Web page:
Pat Goodman, José Miranda, and I first attempted this line in February 2012 with a Jonny Copp Foundation Grant, completing four pitches, but Pat and José both got injured. We felt some serious voodoo from the wall, and so decided to come back in a year and see if the tepui gods would forgive us.
February 2013 wasn’t a whole ton better—the Pemon people rose up against illegal mining going on in the jungle and kidnapped 40 miners as well as the soldiers who attempted to free them. We cheered them on from our swanky (skanky) hotel room in Ciudad Bolivar, but the uprising shut down all flights to the region for some time. Eventually a pilot agreed to drop us, along with photographer James Q Martin, in Yunek. The chieftain, Leonardo, gave big hugs and laughter as we exited the Cessna on their bush-covered landing strip. They had seen only one tourist party since our visit a year prior—a group of two trekkers. This is rough on the community, as visitors equal dollars and bartering. We had delivered a solar-power system to them in 2012 and brought a new system this time to stop them from relying on the gas generator that powers their small village.
We returned to our route, attempting to find the most beautiful and sensible free climbing, and all summited after a five-day push. After summiting, we attempted to free the two crux pitches. The first of these was pitch two, Pat’s lead. He’d worked tirelessly to find a free path through this steep, blank section of immaculate Precambrian sandstone. With three distinct crux sections of V6/7 and runouts of 5.12+ between each, it was totally doable for “The Good-One”—a master of hair-raising headpoints and finicky gear. However, it also had a distinct problem: a pulsing, amber nest of healthy-looking wasps at the crux. None of us was willing to attempt cutting it loose. Pat fired through this section anyway, breathing quiet words of respect: good wasp, pretty wasp, omniscient wasp. He fell higher after breaking a key hold. The voodoo continued. Pat’s shoulder was tweaked, and the wasps prevailed. Pitch two awaits a full free ascent (proposed 5.13a).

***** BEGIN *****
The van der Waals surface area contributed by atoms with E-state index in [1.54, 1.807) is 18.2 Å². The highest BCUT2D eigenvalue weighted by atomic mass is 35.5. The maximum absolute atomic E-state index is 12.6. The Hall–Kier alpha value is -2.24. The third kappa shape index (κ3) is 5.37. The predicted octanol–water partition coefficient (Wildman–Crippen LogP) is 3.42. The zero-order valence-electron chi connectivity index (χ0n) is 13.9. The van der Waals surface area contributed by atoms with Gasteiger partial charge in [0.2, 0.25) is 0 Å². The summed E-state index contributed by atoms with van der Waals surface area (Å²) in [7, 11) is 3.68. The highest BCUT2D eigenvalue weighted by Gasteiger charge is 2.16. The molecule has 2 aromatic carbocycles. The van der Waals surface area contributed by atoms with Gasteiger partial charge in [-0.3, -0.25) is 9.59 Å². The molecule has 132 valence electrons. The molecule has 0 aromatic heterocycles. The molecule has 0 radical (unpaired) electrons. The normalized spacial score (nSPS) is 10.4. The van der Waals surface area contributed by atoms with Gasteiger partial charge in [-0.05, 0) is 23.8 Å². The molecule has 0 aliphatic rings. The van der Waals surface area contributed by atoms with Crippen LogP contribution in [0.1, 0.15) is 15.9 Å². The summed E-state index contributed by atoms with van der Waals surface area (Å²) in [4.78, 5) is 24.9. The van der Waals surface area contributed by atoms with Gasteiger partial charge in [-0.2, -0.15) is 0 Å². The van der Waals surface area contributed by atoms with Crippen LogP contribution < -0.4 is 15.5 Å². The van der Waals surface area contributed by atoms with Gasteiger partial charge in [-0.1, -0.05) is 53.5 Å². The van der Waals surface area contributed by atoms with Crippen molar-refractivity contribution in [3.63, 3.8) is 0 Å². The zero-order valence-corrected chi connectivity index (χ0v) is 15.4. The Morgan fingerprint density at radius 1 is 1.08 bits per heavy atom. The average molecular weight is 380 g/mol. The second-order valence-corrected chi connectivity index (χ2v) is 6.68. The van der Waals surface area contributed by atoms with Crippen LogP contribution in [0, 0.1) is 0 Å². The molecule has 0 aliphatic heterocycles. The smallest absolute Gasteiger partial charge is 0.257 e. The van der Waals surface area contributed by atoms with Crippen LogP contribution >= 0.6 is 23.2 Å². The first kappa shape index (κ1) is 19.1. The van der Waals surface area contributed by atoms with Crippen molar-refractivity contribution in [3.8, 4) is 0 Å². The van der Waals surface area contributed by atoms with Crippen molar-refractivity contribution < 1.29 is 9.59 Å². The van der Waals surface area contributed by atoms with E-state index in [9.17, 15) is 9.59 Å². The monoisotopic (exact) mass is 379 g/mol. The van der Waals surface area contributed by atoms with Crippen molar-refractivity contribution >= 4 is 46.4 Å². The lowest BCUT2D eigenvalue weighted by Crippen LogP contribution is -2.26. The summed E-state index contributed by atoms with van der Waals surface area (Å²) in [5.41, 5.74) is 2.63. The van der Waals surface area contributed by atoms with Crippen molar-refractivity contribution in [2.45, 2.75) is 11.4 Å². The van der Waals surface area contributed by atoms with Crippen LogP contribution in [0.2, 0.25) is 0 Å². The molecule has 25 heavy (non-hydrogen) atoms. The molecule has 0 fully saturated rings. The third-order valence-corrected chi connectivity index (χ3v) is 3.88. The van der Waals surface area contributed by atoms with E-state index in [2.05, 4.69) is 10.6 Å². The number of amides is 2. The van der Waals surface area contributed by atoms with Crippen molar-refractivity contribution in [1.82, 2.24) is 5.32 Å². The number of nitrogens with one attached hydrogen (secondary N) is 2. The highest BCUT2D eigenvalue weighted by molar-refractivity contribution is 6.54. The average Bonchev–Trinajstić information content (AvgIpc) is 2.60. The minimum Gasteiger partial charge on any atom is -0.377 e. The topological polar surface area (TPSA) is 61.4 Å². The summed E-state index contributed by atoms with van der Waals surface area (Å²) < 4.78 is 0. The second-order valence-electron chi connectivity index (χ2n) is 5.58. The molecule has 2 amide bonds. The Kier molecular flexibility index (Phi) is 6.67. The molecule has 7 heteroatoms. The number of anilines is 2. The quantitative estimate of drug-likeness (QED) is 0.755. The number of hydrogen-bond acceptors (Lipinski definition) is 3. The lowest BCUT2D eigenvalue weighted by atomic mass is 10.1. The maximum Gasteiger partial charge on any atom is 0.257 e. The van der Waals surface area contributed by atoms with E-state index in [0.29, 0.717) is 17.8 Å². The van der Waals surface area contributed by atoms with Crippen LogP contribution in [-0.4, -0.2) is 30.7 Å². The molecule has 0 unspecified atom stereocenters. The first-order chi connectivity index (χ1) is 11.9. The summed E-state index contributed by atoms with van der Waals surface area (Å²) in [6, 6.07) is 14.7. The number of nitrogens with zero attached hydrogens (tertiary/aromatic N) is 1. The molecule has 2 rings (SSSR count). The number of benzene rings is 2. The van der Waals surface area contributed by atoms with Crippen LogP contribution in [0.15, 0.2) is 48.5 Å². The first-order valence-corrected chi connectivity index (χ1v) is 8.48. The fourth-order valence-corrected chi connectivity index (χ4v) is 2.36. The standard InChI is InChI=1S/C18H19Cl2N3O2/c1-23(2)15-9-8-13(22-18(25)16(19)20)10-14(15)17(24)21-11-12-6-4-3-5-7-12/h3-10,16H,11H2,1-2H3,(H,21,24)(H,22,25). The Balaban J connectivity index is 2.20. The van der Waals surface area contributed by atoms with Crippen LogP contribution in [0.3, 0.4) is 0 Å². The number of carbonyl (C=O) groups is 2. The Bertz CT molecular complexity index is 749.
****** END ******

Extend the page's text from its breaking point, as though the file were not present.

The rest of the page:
The second crux, pitch four, was my lead, with 5.12+ wandering through some exciting sections of sparse but solid protection, including a bomber Lost Arrow I had placed a year prior. However, when I reached the pin placement this year, I thought, “What the... Hey, where’s the pin!?” Apparently it had come out in Pat’s hands the day before. Voodoo, certainly. I kept at it, now 20’ out from a flared No. 00 C3 on techy 5.11+ face climbing. I begged the Tepui Voodoo Council for safe passage, and finally entered the well-protected crux: three boulder problems with a series of wild deadpoints. Eventually, all the steep jungle hiking and 400’ of free-hanging jumaring caught up with me. I fell just beneath the anchors, above the crux, on our last day, last hour, and last route of my four-year mission to put up first free ascents in the four cardinal directions from my home—north, west, east, and, now, south. I was bummed, but ready to go home to my wife and kids. Someone else can send it. It didn’t go free, but I certainly felt free—free to move on, free to enjoy the journey, and free to go home.
Our route In Gold Blood (V 5.12c R A0) climbs 11 pitches (11+, 13a, 12b, 12c, 11a, 11a, 11+, 10b, 10 X, 11+, easy 5th). It is truly an amazing line, with numerous, distinct sections. A big thanks to the AAC and the Jonny Copp Foundation.